Perhaps the campies aspect of the film involves the atrocious soundtrack. The movie is scored to the work of John Phillip Sousa (1854 – 1932), the “American March King.” Rightly or wrongly, Sousa’s marches have become synonymous with Americana, Fourth of July parades and firework displays, with the very archetype of patriotism itself. To score Savage’s silly adventures to this kind of stereotypical “American” march is to say, essentially, that one is mocking that value.
I have nothing against mocking patriotism, if that’s your game. I can’t pass judgment on that or you. For me as a film critic, the question comes back to, again, the sense of distance created by the adapters, and whether that distance serves the interest of the character being adapted. In the case of Doc Savage, I would say that it rather definitively does not serve the character. The choice of soundtrack music essentially turns all action scenes -- no matter how brilliantly vetted in terms of stunts and visuals -- into nothing more than grotesque, unfunny parody.
Why do I feel that the character Savage is not well-served by this approach? Consider that all five of Savage’s “merry men” are important, philosophically not in terms of raw strength or athleticism, or even super powers.
Indeed, one is a legal genius, one is a chemist, one is a globe-hopping engineer, one is an archaeologist and one is an electrical wizard. Throw in Savage -- both a man of action and also a surgeon, for example – and consider the group’s original context: post-World War I.
These men survived the first technological war in human history, but a war – like all war – spawned by irrationality and passion. Their quality or importance as characters arises from the fact they are a modern, rational group of adventures, dependent on science, the law, medicine, and other intellectual ideas…not emotions or super abilities. In 1975, the world certainly could have used such an example; the idea that being a superhero meant rationality and intelligence. But the movie completely fails to deliver on the original meaning of the characters it depicts. Instead, Doc Savage makes a mockery of these avatars of reason, and fails to note why, as a team, they represent something, anything of importance.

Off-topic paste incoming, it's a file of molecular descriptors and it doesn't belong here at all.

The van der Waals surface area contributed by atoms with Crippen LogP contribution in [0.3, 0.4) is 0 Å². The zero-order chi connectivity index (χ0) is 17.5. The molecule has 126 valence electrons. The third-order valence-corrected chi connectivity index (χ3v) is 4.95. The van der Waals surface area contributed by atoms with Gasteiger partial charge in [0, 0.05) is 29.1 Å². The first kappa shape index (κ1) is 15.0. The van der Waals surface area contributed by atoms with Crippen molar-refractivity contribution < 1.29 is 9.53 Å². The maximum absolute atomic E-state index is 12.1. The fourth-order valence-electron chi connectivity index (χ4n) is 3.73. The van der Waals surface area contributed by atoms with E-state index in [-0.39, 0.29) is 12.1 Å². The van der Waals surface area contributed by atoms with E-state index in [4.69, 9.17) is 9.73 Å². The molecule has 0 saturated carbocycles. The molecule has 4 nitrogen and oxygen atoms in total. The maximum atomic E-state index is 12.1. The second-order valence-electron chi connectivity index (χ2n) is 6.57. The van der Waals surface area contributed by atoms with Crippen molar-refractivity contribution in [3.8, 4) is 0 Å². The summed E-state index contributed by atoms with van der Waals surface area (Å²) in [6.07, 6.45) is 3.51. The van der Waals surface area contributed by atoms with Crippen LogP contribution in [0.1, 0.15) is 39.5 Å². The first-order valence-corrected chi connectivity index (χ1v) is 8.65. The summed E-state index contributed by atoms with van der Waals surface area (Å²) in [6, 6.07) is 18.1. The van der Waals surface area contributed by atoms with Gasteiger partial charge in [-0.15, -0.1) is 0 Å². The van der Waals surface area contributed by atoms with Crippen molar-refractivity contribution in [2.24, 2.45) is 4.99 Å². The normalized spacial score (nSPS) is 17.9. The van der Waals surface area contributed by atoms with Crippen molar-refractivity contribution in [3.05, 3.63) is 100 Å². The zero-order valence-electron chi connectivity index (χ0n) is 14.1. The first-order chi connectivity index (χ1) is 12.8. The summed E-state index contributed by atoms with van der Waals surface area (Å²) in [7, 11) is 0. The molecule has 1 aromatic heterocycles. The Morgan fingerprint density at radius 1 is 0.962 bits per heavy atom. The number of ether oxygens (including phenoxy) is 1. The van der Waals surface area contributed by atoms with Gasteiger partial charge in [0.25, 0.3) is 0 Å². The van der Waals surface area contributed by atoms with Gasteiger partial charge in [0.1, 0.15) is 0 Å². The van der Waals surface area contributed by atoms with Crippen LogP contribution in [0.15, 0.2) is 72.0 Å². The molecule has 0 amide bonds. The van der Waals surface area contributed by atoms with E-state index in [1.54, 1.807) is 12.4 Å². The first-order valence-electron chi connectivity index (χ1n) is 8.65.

Some of the camp touches in Doc Savage are also downright baffling, rather than funny. One villain sleeps in what appears to be a giant cradle, and is rocked to sleep. The movie never establishes a reason -- even a camp one -- for this preference.
Although it is great to see Pamela Hensley -- Buck Rogers’ Princess Ardala -- in the film, I can think of almost no reason for anyone to re-visit Doc Savage. Who, precisely is this film made for? Fans of the pulps would be horrified at the tone of the material, and those who didn’t know the character before the film certainly would not come away from the film liking him.
In 1984, The Adventures of Buckaroo Banzai successfully captured what was funny about characters like Doc, while at the same time functioning as an earnest adventure. Indeed, though I often complain about all the doom and gloom superhero movies of today, and what a boring drag they are, they are, as I have often written, a valid response to the era of Camp.
What is needed for the genre now, I think, is some kind of judicious middle ground. The humorless, joyless, mechanical, special-effects laden superhero movies of today are a drag on the soul (and the patience), and yet I am so glad to be rid of the mocking humiliation of high camp.
At either extreme -- camp or angst -- the superhero film formula proves almost immediately tiring and unworkable, it often seems. A clear exception is Chronicle, which is the most original, dynamic, high-flying superhero-themed film we’ve had in years.
Thursday, September 05, 2013
Next week -- from Monday September 9th thru Thursday September 12th -- the blog will celebrate the 20th anniversary of Chris Carter's The X-Files. I'll be presenting brand new reviews of popular episodes, and digging deep into the blog archives to commemorate the first two decades of Scully and Mulder.